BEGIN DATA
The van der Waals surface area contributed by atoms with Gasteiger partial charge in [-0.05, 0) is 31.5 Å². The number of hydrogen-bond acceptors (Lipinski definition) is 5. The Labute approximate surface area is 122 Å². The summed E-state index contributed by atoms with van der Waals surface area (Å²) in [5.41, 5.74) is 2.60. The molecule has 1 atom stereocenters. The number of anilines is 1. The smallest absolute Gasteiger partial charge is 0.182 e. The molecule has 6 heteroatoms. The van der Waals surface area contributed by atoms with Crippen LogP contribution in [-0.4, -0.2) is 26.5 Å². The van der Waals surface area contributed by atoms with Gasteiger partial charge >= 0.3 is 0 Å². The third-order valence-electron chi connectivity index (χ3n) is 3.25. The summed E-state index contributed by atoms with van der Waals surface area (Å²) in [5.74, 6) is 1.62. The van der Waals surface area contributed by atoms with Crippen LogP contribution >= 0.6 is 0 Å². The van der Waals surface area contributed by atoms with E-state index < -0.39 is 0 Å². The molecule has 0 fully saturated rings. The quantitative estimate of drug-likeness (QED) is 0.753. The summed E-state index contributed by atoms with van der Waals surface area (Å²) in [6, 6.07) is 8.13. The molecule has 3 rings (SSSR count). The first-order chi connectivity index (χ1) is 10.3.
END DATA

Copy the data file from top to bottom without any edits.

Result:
The van der Waals surface area contributed by atoms with Gasteiger partial charge in [-0.05, 0) is 31.5 Å². The number of hydrogen-bond acceptors (Lipinski definition) is 5. The Labute approximate surface area is 122 Å². The summed E-state index contributed by atoms with van der Waals surface area (Å²) in [5.41, 5.74) is 2.60. The molecule has 1 atom stereocenters. The number of anilines is 1. The smallest absolute Gasteiger partial charge is 0.182 e. The molecule has 6 heteroatoms. The van der Waals surface area contributed by atoms with Crippen LogP contribution in [-0.4, -0.2) is 26.5 Å². The van der Waals surface area contributed by atoms with Gasteiger partial charge >= 0.3 is 0 Å². The third-order valence-electron chi connectivity index (χ3n) is 3.25. The summed E-state index contributed by atoms with van der Waals surface area (Å²) in [5.74, 6) is 1.62. The van der Waals surface area contributed by atoms with Crippen LogP contribution >= 0.6 is 0 Å². The van der Waals surface area contributed by atoms with E-state index < -0.39 is 0 Å². The molecule has 0 fully saturated rings. The quantitative estimate of drug-likeness (QED) is 0.753. The summed E-state index contributed by atoms with van der Waals surface area (Å²) in [6, 6.07) is 8.13. The molecule has 3 rings (SSSR count). The first-order chi connectivity index (χ1) is 10.3.